Cells proliferate by dividing repeatedly. Each cell division produces two daughter cells, which must first grow to a certain size before they can divide, too. This requires an increased production of cell components, including proteins. Cell growth is tightly controlled to prevent healthy cells from turning into cancer cells.
The growth of cells is controlled by the protein “Target of Rapamycin”, in mammals called mTOR for short. With an adequate supply of nutrients, mTOR stimulates the biosynthesis of proteins that are essential for growth. In a study recently published in “Molecular Cell”, scientists led by Sebastian Hiller and Timm Maier, professors at the Biozentrum of the University of Basel, reported how mTOR in complex with other partners changes the conformation and function of a protein which initiates protein synthesis.
“This work is the result of many years of interdisciplinary research at the Biozentrum,” says Hiller. “TOR was discovered by Prof. Michael Hall almost 30 years ago and, in 2015, Timm Maier solved its structure for the first time.”
mTORC1 starts protein machinery
The so-called mTORC1 protein complex modifies target molecules by adding phosphate groups. This phosphorylation alters the structure and function of proteins, thereby turning signaling pathways on or off. One of mTORC1’s target molecules is the protein 4E-BP1. “In the non-phosphorylated state, 4E-BP1 binds the initiation factor for proteins translation,” says Hiller, explaining this well-known process. “As long as the two proteins remain bound together, no proteins are produced. After 4E-BP1 phosphorylation by mTORC1, the initiation factor is released and starts the protein synthesis machinery.”
New insights into the molecular mechanism
It had already been known that mTORC1 phosphorylates 4E-BP1 at four different sites, following a strict hierarchy. However, the question of how this hierarchy is regulated, still remained open. Using solution NMR spectroscopy, the structural biologists have now been able to solve this puzzle. “4E-BP1 interacts with a component of mTORC1 leading to rearrangements within the 4E-BP1 structure,” says Hiller. “As a result, 4E-BP1 positions itself so that at first only two and then, due to further rearrangements, the remaining sites can be phosphorylated. The conformational changes determine the order of phosphorylation.”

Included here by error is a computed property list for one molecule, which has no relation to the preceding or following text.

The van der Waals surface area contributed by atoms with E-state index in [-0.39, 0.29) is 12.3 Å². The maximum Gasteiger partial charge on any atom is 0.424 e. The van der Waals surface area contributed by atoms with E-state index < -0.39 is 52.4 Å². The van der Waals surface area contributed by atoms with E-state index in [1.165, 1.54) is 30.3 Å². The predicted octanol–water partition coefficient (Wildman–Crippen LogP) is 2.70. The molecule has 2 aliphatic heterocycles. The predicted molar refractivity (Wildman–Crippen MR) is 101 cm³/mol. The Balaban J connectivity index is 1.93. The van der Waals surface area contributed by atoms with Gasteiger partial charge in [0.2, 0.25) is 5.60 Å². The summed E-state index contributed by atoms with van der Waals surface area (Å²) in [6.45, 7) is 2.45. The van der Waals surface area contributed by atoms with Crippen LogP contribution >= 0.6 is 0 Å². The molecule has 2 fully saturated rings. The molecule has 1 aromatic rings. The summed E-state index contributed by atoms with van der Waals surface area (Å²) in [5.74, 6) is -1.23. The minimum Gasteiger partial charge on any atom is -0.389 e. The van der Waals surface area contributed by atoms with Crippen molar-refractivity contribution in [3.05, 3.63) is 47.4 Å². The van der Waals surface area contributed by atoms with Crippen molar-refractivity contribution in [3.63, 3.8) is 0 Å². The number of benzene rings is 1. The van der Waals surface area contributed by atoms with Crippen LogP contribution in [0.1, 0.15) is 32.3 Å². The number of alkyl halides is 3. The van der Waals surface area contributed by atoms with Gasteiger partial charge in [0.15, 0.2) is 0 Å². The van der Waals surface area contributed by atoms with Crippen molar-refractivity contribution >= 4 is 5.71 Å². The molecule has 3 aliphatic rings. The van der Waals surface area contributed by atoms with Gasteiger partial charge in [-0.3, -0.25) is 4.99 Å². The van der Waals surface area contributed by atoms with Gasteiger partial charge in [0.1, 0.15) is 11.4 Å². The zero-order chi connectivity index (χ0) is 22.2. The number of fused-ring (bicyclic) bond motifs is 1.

The hierarchical phosphorylation of 4E-BP1 leads to the gradual dissociation and finally to the release of the initiation factor, paving the way for protein biosynthesis. The phosphorylation of all 4E-BP1, the free and bound forms, allows a rapid release of initiation factors and an efficient activation of protein translation. With their work, the researchers provide a comprehensive picture of how mTORC1 modifies its diverse substrates and controls cell growth via various signaling pathways.
How Rapamycin interferes with mTORC1 activity
The scientists have furthermore been able to uncover, in detail, how the cancer drug rapamycin interferes with this process. It inhibits mTORC1 and thus slows tumor cell growth. “Rapamycin make the late phosphorylation sites of 4E-BP1 inaccessible for mTORC1,” explains Hiller further. “This prevents the release of the initiation factor and the synthesis of new proteins. The tumor cells stop growing.” In their study, the researchers have been able to reveal the exact molecular mode of action of the anti-cancer drug for the first time.
Raphael Böhm, Stefan Imseng, Roman P. Jakob, Michael N. Hall, Timm Maier, Sebastian Hiller. The dynamic mechanism of 4E-BP1 recognition and phosphorylation by mTORC1. Molecular Cell 2021